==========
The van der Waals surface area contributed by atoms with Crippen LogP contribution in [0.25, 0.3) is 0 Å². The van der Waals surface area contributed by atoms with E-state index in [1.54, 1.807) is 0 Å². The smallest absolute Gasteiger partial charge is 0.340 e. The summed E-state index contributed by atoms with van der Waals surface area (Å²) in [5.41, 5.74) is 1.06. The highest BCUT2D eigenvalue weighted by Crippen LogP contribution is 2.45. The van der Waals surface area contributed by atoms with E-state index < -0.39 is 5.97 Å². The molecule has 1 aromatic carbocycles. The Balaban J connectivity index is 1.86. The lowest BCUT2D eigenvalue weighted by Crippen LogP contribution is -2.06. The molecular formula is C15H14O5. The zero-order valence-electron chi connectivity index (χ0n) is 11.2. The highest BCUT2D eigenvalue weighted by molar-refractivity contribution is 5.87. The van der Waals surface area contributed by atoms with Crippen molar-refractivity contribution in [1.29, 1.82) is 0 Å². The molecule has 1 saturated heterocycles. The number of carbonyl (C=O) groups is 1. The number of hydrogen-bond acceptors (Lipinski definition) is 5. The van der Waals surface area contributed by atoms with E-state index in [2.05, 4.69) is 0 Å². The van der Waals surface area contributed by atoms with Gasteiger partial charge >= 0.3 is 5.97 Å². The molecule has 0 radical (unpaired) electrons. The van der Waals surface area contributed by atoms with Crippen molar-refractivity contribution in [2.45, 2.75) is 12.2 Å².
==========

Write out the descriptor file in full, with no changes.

The van der Waals surface area contributed by atoms with Crippen LogP contribution in [0.25, 0.3) is 0 Å². The van der Waals surface area contributed by atoms with E-state index in [1.54, 1.807) is 0 Å². The smallest absolute Gasteiger partial charge is 0.340 e. The summed E-state index contributed by atoms with van der Waals surface area (Å²) in [5.41, 5.74) is 1.06. The highest BCUT2D eigenvalue weighted by Crippen LogP contribution is 2.45. The van der Waals surface area contributed by atoms with E-state index < -0.39 is 5.97 Å². The molecule has 1 aromatic carbocycles. The Balaban J connectivity index is 1.86. The lowest BCUT2D eigenvalue weighted by Crippen LogP contribution is -2.06. The molecular formula is C15H14O5. The zero-order valence-electron chi connectivity index (χ0n) is 11.2. The highest BCUT2D eigenvalue weighted by molar-refractivity contribution is 5.87. The van der Waals surface area contributed by atoms with Crippen molar-refractivity contribution in [1.29, 1.82) is 0 Å². The molecule has 1 saturated heterocycles. The number of carbonyl (C=O) groups is 1. The number of hydrogen-bond acceptors (Lipinski definition) is 5. The van der Waals surface area contributed by atoms with E-state index in [2.05, 4.69) is 0 Å². The van der Waals surface area contributed by atoms with Gasteiger partial charge >= 0.3 is 5.97 Å². The molecule has 0 radical (unpaired) electrons. The van der Waals surface area contributed by atoms with Crippen molar-refractivity contribution in [2.45, 2.75) is 12.2 Å².